iPSCs - Induced Pluripotent Stem Cells
Induced Pluripotent Stem Cells (iPS) iPSCs are derived from skin or blood cells that have been reprogrammed back into an embryonic-like pluripotent state that enables the development of an unlimited source of any type of human cell needed for therapeutic purposes.
Our iPSC21 program selects skin cells as the preferred cell source for reprogramming to iPSCs due to the robust high efficacy. The skin sample can be easily collected by a 3-4mm skin punch biopsy. After isolation and growth of the fibroblasts, our scientists will perform our mRNA reprogramming protocol for the generation of induced pluripotent stem cells.
History of iPSCs
The iPSC technology was pioneered by Shinya Yamanaka’s lab in Kyoto, Japan, who showed in 2006 that the introduction of four specific genes (named Myc, Oct3/4, Sox2 and Klf4) encoding transcription factors could convert somatic cells into pluripotent stem cells.
He was awarded the 2012 Nobel Prize along with Sir John Gurdon “for the discovery that mature cells can be reprogrammed to become pluripotent.”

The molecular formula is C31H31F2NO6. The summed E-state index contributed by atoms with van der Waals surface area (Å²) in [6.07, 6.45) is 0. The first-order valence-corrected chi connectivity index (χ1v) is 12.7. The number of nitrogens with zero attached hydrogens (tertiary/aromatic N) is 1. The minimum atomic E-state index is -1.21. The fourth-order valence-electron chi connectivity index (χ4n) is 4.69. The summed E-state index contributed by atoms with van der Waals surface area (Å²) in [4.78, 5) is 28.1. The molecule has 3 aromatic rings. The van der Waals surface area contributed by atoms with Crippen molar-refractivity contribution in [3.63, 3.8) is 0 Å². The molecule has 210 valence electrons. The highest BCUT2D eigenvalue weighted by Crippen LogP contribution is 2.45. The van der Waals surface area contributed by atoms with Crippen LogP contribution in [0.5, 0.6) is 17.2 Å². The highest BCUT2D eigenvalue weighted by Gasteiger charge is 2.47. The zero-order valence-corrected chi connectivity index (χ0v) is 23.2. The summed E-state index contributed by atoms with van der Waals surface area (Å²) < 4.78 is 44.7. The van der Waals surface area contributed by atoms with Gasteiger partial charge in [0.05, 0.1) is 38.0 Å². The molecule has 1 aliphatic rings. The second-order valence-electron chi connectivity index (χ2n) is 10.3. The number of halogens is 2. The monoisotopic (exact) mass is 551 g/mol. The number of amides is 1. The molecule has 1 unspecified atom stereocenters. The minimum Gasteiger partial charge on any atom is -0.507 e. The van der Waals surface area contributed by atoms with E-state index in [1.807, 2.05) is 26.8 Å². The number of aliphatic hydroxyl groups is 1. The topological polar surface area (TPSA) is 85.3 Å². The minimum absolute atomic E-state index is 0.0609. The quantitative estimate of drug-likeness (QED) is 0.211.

Pluripotent stem cells of keen interest in the field of regenerative medicine as they can propagate indefinitely, as well as give rise to every other cell type in the body (such as neurons, heart, pancreatic, and liver cells), they represent a single source of cells that could be used to replace those lost to damage or disease.
Applications of Induced Pluripotent Stem Cells
iPSCs are powerful tools applicable in biomedicine, cell therapy, pharmacology and toxicology. Therefore, the use of iPSCs in stem cell therapy has immense prospects and offer remarkable applications in regenerative medicine.
As iPSCs can differentiate to different cell types, we can generate the required cells for the study or treatment of numerous diseases and determination of drug toxicity.
BioMedical Uses of iPSCs
- Regenerative Medicine Induced Mesenchymal Stem Cells
- Gene Correction in iPSCs and Autologous Transplantation
- Modelling Cancer Pathogenesis & Drug Screening
- Cancer Immunotherapy Tumor-Specific Immune Cells
- Disease Modelling “Disease in a Petri Dish”